A Glimmer of Hope for Mass Media in a Liberal Democracy: istanbulrumazinligi.com

A Glimmer of Hope for Mass Media in a Liberal Democracy: istanbulrumazinligi.com

Vildan Mahmutoglu (Galatasaray University, Turkey)
Copyright: © 2012 |Pages: 13
DOI: 10.4018/978-1-4666-0116-1.ch025
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Abstract

Media is an electronic circle that can create spaces for deliberation, interaction, or participation. However, media in the global age is also constructed with the effects of liberal economy that create large companies’ hegemony in media. This economic circumstance creates blocks in media and prevents participation and deliberation of people. The aim of this study is to demonstrate that new media technologies can provide solutions for the problems of mass media in terms of creating rooms for active citizen participation, by providing the outlets for public to participate in. Minority groups have taken advantages of new media technology and have created Web pages to promote their interests and agenda. Turkey is an important example of this phenomenon since several minority groups have created such Web pages. One such group is the Turkish Greeks; by analyzing their Web page, istanbulrumazinligi.com, this study aims to understand their online public sphere, e-democracy, and e-deliberation.
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Introduction

Democracy is a term often used instead of liberalism, constitutionalism, or social equality. Someone can say democracy is majority rules with minorities still having rights. The meaning of democracy has changed over time according to the time and people and states have appealed to democracy to justify their policies and approaches. “Christopher Hollis describes democracy as one thing at Moscow, one at Rome, a third in Sudan and a fourth at home”. In 1975 Shaik Majibor Rahman banned the opposition and strikes in Bangladesh, explaining that it was necessary to “ensure democracy” in the country. Another example occurred in the Philippines, when Dictator Ferdinand Marcos published a book titled “Today’s democracy”, which contained his description of “democracy”. Thus any act or activity can be defined as “democratic” or “non democratic”. The same activity could be called both “undemocratic” and “democratic” (Stronberg, 1996).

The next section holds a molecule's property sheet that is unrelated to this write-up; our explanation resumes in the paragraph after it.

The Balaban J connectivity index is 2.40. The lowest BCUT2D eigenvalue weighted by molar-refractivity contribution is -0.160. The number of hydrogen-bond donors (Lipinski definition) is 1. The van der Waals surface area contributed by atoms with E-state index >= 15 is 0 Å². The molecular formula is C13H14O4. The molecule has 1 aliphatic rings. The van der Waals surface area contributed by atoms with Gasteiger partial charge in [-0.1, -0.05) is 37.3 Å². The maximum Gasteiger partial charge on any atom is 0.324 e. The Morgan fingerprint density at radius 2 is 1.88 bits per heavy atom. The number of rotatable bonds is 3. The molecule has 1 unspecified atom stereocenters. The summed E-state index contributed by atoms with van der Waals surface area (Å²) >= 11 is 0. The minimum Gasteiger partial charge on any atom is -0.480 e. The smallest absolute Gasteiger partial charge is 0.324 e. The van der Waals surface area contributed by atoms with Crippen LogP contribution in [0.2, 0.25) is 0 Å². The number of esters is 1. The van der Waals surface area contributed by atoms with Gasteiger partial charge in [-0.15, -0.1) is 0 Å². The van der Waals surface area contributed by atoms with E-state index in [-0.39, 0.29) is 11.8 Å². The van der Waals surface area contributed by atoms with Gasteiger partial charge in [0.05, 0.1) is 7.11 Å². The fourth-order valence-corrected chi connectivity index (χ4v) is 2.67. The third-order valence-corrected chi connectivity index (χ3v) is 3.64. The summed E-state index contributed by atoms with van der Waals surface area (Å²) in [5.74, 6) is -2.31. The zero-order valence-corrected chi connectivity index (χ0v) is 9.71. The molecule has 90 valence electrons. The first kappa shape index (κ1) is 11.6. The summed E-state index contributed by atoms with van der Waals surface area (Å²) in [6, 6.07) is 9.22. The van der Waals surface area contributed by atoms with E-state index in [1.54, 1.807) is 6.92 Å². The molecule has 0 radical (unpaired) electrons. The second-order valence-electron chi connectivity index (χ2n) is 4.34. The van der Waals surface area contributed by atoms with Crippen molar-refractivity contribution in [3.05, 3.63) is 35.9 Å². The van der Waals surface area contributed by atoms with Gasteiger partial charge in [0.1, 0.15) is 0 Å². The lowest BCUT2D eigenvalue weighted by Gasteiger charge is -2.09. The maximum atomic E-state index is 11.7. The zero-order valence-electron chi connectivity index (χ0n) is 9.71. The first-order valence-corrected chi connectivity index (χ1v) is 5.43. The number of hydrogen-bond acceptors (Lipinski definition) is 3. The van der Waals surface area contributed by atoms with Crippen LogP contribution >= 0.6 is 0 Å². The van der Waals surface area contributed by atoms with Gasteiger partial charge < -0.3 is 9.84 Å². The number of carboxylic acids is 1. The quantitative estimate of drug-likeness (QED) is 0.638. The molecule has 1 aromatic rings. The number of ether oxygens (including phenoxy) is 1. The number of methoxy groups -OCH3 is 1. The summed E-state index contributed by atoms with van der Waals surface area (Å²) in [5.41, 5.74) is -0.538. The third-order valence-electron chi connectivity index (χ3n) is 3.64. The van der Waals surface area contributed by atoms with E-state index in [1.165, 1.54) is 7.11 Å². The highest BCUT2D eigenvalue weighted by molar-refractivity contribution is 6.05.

This study begins with a short definition and history of democratic development in the West. In the 21st.century, democracy needs tools to exist, such as the media. The tradition of democracy needs public opinion which is based on media in this century. Because media can carry discussions, arguments to the public and cause the formation of consensus of the society. However, today, there are many critics about the media because traditional media organizations are generally established by big companies. Therefore, it causes some suspicious about its impartiality. General public intends to see media near citizen rights and public instead of corporations and dominant ideology. New media technologies have led to new possibilities that have helped remove these problems of traditional media. This study investigates a web-site that was launched by a Greek minority group that lives in Istanbul: istanbulrumazinligi.com. Analyzing the web site, the study examines how a minority group is integrated into to national public sphere that has been shaped by the media.

Minority identities are a recent topic of discussion, because a country’s boundaries are not necessarily reflective of a homogenous culture. Countries are composed of multiple cultures, minority groups and different people. But also they all live in one specific national identity and share a public sphere which is under effects of the traditional media. There are some questions which will be looked for in this study. How do minority groups find a national voice in the public sphere? How can a minority group utilize the media to enhance their position in the political arena? Can new media find solutions to the problems of national integrated public sphere by opening new spaces? The findings will be analyzed in terms of democratic engagement, public sphere, minority culture, e-democracy, and e-deliberation.

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